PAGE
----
A reader wrote to us recently about the “tiny black worms” that are eating the strawberries in her garden. The reader wants to know what the small black worms on her strawberries are, and also wants to get rid of them. We’ll address each question in turn, first offering some suggestions about what the strawberry worms might be, and then listing a couple of different ways our reader might be able get rid of the worms.
Unfortunately, the reader’s email wasn’t very descriptive, and we also weren’t sent a picture of the worms that are eating the strawberries. All we know is that they are “tiny,” which isn’t particularly helpful because a lot of pests might be described this way, and also that they are black and eat strawberries. So, our suggestions will be unavoidably speculative.
ATTENTION: GET PARASITE HELP NOW! At All About Worms we get a lot of questions about skin parasites, blood parasites, and intestinal parasites in humans. Because we can't diagnose you, we have put together this list of doctors and labs who understand and specialize in dealing with parasites in humans! That resource is HERE
The most specific possibility we can put forward is that our reader is finding Harpalus rufipes, a type of ground beetle that is also called a “strawberry seed beetle.” If this is correct, she would be finding the larval form of this beetle (not the adult form) because, like so many other larvae, they look like small worms. These larvae are also black and only about a centimeter long, and so could certainly be described as “tiny.” The larvae remove seeds from strawberries and then eat their way into them. So, these creatures match up pretty well with what our reader is finding, and we think there is a reasonably good chance she is dealing with strawberry seed beetle larvae. However, lots of other pests eat strawberries, which tempers our confidence in any one suggestion. For instance, there are certain types of small millipedes that feed on strawberries (among other things), and these could be taken for a small black worm. Wireworms also eat strawberries and are a very common garden pests, so it’s best not to rule them out either. Wireworms are generally a tan or brownish color, but under the right lighting they might look black.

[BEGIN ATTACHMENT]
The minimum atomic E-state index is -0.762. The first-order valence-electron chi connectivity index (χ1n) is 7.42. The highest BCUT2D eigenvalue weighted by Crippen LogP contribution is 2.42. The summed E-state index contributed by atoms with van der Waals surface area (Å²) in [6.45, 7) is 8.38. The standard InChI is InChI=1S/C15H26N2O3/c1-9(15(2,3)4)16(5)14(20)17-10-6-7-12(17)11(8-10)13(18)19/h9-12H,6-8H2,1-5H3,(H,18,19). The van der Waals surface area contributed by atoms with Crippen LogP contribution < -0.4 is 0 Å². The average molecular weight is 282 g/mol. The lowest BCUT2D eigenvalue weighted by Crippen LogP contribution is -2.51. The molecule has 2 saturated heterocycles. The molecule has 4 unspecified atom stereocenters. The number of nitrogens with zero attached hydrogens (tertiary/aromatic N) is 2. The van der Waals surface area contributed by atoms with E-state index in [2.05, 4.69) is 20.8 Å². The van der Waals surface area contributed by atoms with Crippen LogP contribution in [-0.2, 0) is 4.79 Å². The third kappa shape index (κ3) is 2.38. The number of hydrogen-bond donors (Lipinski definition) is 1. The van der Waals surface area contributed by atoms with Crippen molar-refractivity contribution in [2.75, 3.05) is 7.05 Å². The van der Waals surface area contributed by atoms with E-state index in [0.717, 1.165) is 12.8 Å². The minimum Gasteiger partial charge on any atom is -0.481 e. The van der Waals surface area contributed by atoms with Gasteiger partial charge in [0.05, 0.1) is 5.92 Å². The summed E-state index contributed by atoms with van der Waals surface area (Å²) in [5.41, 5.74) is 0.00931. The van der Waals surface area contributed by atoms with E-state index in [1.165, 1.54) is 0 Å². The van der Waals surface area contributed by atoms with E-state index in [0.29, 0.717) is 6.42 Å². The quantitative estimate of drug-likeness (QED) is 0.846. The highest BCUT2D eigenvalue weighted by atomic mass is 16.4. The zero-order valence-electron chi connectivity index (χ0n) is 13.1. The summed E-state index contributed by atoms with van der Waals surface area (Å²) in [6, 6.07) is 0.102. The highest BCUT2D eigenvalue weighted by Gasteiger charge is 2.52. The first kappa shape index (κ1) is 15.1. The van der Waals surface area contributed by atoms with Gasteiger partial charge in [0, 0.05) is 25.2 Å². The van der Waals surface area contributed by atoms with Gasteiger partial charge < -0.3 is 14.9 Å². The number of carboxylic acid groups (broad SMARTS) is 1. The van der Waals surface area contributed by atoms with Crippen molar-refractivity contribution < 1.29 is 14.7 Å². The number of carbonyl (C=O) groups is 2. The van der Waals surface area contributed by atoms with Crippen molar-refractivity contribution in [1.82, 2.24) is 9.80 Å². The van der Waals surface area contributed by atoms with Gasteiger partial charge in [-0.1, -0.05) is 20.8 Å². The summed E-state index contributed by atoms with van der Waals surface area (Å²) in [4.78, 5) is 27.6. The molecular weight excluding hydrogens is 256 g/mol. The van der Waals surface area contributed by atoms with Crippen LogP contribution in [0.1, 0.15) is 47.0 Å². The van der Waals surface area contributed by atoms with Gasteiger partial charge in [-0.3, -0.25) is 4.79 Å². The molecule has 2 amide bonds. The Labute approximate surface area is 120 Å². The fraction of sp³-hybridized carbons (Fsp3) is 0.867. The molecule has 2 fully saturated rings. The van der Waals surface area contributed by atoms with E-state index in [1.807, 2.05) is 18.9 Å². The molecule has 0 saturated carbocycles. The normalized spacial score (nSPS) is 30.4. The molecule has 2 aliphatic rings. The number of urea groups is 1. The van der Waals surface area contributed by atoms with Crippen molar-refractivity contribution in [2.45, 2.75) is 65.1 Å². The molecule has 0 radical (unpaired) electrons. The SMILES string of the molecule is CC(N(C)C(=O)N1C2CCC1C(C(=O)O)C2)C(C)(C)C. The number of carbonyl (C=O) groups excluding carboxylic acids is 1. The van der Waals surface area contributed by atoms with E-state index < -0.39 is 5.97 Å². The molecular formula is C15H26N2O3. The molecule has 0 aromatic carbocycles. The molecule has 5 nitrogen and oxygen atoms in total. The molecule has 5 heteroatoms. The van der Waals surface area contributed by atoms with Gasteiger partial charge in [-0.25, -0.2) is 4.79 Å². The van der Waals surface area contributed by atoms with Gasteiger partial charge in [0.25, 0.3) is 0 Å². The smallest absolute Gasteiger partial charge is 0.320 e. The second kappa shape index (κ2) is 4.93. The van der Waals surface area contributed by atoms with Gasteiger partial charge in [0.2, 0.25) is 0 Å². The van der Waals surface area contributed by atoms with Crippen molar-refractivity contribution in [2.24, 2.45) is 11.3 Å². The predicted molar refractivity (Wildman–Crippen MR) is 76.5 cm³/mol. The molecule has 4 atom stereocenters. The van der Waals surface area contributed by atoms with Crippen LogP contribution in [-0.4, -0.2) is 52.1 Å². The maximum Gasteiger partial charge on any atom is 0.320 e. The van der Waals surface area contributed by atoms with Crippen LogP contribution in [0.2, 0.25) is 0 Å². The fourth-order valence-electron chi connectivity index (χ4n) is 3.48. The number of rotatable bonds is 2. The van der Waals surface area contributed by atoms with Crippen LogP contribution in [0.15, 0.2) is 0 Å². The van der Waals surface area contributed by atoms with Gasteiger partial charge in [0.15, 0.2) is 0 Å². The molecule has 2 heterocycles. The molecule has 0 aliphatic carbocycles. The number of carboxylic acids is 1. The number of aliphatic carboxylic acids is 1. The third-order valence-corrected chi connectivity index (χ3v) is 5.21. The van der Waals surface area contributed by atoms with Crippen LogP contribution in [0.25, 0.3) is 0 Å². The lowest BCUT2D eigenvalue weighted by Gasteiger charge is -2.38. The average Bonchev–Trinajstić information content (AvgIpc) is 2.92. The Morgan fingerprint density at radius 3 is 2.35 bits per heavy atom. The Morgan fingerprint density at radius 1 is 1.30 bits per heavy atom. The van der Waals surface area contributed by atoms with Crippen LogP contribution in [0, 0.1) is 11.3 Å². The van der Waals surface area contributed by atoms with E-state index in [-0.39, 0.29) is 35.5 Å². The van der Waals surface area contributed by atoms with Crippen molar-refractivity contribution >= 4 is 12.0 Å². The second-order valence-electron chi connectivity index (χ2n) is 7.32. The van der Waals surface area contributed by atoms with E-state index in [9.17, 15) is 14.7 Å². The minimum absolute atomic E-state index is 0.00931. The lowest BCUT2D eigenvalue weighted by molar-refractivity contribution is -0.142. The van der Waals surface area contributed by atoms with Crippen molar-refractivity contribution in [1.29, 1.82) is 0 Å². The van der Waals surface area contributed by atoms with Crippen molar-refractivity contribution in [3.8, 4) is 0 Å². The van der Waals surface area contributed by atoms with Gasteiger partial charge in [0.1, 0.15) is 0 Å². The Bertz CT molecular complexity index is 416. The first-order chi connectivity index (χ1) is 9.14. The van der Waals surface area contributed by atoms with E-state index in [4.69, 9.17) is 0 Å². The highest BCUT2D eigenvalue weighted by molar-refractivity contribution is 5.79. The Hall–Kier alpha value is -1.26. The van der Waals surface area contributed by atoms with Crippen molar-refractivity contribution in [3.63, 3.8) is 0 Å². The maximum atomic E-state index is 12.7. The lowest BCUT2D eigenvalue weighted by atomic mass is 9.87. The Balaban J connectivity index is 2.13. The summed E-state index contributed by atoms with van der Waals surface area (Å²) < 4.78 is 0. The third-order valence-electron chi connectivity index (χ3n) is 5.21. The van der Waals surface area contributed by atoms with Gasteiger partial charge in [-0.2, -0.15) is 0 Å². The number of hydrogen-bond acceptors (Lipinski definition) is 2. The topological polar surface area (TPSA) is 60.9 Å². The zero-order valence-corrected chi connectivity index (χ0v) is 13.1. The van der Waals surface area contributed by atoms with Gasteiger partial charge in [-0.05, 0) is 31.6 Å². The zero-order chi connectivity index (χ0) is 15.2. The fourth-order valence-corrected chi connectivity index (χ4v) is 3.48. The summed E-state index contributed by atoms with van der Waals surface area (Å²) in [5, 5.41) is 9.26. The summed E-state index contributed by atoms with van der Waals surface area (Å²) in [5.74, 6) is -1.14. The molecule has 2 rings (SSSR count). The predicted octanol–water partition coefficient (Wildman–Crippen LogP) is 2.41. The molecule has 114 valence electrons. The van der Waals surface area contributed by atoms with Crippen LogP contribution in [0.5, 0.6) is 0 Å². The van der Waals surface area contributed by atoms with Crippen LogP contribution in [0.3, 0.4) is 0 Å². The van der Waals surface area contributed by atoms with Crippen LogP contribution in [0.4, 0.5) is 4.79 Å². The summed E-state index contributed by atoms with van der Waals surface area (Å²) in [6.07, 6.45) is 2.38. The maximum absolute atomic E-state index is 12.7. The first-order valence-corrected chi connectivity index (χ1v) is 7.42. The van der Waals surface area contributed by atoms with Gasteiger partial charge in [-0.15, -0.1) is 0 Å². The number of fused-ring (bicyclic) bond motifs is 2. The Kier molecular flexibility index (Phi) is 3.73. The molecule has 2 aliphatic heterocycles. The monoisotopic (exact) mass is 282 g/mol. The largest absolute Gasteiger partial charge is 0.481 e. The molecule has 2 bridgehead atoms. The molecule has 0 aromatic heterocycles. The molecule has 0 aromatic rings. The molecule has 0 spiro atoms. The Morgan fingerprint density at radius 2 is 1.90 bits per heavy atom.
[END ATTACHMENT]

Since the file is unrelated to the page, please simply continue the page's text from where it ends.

Of course, the fact that we can’t definitively identify what our reader is finding presents certain difficulties for suggesting remedies for the problem. However, we can offer some general advice. First, our reader might consider spraying vinegar (either white or apple cider) on her strawberry plants, as this often deters pests from attacking plants. Indeed, a person who appears to have the exact same “worms on strawberries” problem as our reader used this method, and it evidently helped a lot. Another common way to protect your garden against pests is to build small traps using something like jars or small wire cages that are dug into the ground. If you use jars, a lot of creatures (like beetles) will simply fall into them, and if you use a wire cage, you can add some easy-to-access food (like a chunk of an old potato) that will draw creatures away from your plants. In tension with the wire cage approach is another strategy, which is to keep your garden clean of any rotting vegetation, as this is often what attracts creature like millipedes in the first place. (Only after the decaying organic matter is gone do they turn to the live plants, at least in many cases.) Humans have been battling pests in their gardens since the advent of agriculture, though, so it’s not exactly surprising that no panacea exists for this particular gardening woe.
We aren’t exactly sure what our reader found, but we’ve at least offered some possibilities, and we’ve also provided some basic advice for getting rid of creatures in your garden. We hope our reader is able to ID her pest and get rid of it in short order, and wish her the best of luck in doing so.
|No Paywall Here!
All About Worms is and always has been a free resource. We don't hide our articles behind a paywall, or make you give us your email address, or restrict the number of articles you can read in a month if you don't give us money. That said, it does cost us money to pay our research authors, and to run and maintain the site, so if something you read here was helpful or useful, won't you consider donating something to help keep All About Worms free?